Description Usage Arguments Details Value Author(s) References See Also Examples

Implements the synthetic control method for causal inference in comparative case studies as developed in Abadie and Gardeazabal (2003) and Abadie, Diamond, Hainmueller (2010, 2011, 2014). `synth`

estimates the effect of an intervention by comparing the evolution of an aggregate outcome for a unit affected by the intervention to the evolution of the same aggregate outcome for a synthetic control group.

`synth`

constructs this synthetic control group by searching for a weighted combination of control units chosen to approximate the unit affected by the intervention in terms of characteristics that are predictive of the outcome. The evolution of the outcome for the resulting synthetic control group is an estimate of the counterfactual of what would have been observed for the affected unit in the absence of the intervention.

`synth`

can also be used to conduct a variety of placebo and permutation tests that produce
informative inference regardless of the number of available comparison units and the number of available time-periods. See Abadie and Gardeazabal (2003), Abadie, Diamond, and Hainmueller (2010, 2011, 2014) for details.

`synth`

requires the user to supply four matrices as its main arguments. These matrices are named X0, X1, Z1, and Z0 accordingly. X1 and X0 contain the predictor values for the treated unit and the control units respectively. Z1 and Z0 contain the outcome variable for the pre-intervention period for the treated unit and the control unit respectively. The pre-intervention period refers to the time period prior to the intervention, over which the mean squared prediction error (MSPE) should be minimized. The MSPE refers to the squared deviations between the outcome for the treated unit and the
synthetic control unit summed over all pre-intervention periods specified in Z1 and Z0.

Creating the matrices X1, X0, Z1, and Z0 from a (panel) dataset can be tedious. Therefore the `Synth`

library offers a preparatory function called `dataprep`

that allows the user to easily create all inputs required for `synth`

. By first calling `dataprep`

the user creates a single list object called `data.prep.obj`

that contains all essential data elements to run `synth`

.

Accordingly, a usual sequence of commands to implement the synthetic control method is to first call `dataprep`

to prepare the data to be loaded into `synth`

. Then
`synth`

is called to construct the synthetic control group. Finally, results are
summarized using the functions `synth.tab`

, `path.plot`

, or `gaps.plot`

.

An example of this sequence is provided in the documentation to `dataprep`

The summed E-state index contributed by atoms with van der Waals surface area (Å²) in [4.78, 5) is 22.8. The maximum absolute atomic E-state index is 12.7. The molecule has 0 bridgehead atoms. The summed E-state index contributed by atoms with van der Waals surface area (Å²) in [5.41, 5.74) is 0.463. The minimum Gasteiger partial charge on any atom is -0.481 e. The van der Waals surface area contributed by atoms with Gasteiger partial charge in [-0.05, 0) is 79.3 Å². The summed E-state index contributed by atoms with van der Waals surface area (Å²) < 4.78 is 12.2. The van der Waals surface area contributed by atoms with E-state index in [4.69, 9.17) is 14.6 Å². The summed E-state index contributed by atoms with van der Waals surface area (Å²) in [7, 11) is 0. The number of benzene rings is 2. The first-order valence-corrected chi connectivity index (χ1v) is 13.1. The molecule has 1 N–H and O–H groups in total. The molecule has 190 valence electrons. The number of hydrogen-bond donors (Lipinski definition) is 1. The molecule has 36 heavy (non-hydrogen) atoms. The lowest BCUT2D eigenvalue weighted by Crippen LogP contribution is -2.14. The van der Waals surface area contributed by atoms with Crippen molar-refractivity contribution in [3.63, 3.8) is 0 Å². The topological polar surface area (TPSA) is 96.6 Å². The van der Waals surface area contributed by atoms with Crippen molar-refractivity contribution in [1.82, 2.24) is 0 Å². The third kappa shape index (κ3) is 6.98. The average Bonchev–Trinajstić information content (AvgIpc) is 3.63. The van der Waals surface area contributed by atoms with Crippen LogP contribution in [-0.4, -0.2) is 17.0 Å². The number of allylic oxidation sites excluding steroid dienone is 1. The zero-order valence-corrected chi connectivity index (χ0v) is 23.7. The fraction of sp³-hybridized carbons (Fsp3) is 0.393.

. This procedure is strongly recommended. Alternatively, the user may provide his own preprocessed data matrices and load them into `synth`

via the X0, X1, Z1, and Z0 arguments. In this case, no data.prep.obj should be specified.

The output from `synth`

is a list object that contains the weights on predictors (solution.V) and weights on control units (solution.W) that define contributions
to the synthetic control unit.

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`data.prep.obj` |
the object that comes from running |

`X1` |
matrix of treated predictor data, nrows = number of predictors ncols = ones. |

`X0` |
matrix of controls' predictor data. nrows = number of predictors. ncols = number of control units (>=2). |

`Z1` |
matrix of treated outcome data for the pre-treatment periods over which MSPE is to be minimized. nrows = number of pre-treatment periods. ncols = 1. |

`Z0` |
matrix of controls' outcome data for the pre-treatment periods over which MSPE is to be minimized. nrows = number of pre-treatment periods. ncols = number of control units. |

`custom.v` |
vector of weights for predictors supplied by the user. uses |

`optimxmethod` |
string vector that specifies the optimization algorithms to be used. Permissable values are all optimization algorithms that are currently implemented in the |

`genoud` |
Logical flag. If true, |

`quadopt` |
string vector that specifies the routine for quadratic optimization over w weights. possible values are "ipop" and "LowRankQP" (see |

`Margin.ipop` |
setting for ipop optimization routine: how close we get to the constrains (see |

`Sigf.ipop` |
setting for ipop optimization routine: Precision (default: 7 significant figures (see |

`Bound.ipop` |
setting for ipop optimization routine: Clipping bound for the variables (see |

`verbose` |
Logical flag. If TRUE then intermediate results will be shown. |

`...` |
Additional arguments to be passed to |

As proposed in Abadie and Gardeazabal (2003) and Abadie, Diamond, Hainmueller (2010), the `synth`

function routinely searches for the set of weights that generate the best fitting convex combination of the control units. In other words, the predictor weight matrix V is chosen among all positive definite diagonal matrices such that MSPE is minimized for the pre-intervention period.

Instead of using this data-driven procedures to search for the best fitting synthetic control group, the
user may supply his own vector of V weights, based on his subjective assessment of the predictive power of the variables in X1 and X0. In this case, the vector of V weights for each variable should be supplied via the `custom.V`

option in `synth`

and the optimization over the V matrices is bypassed.

`solution.v ` |
vector of predictor weights. |

`solution.w ` |
vector of weights across the controls. |

`loss.v ` |
MSPE from optimization over v and w weights. |

`loss.w ` |
Loss from optimization over w weights. |

`custom.v ` |
if this argument was specified in the call to |

`rgV.optim` |
Results from optimx() minimization. Could be used for diagnostics. |

Jens Hainmueller and Alexis Diamond

Abadie, A., Diamond, A., Hainmueller, J. (2014). Comparative Politics and the Synthetic Control Method. *American Journal of Political Science* Forthcoming 2014.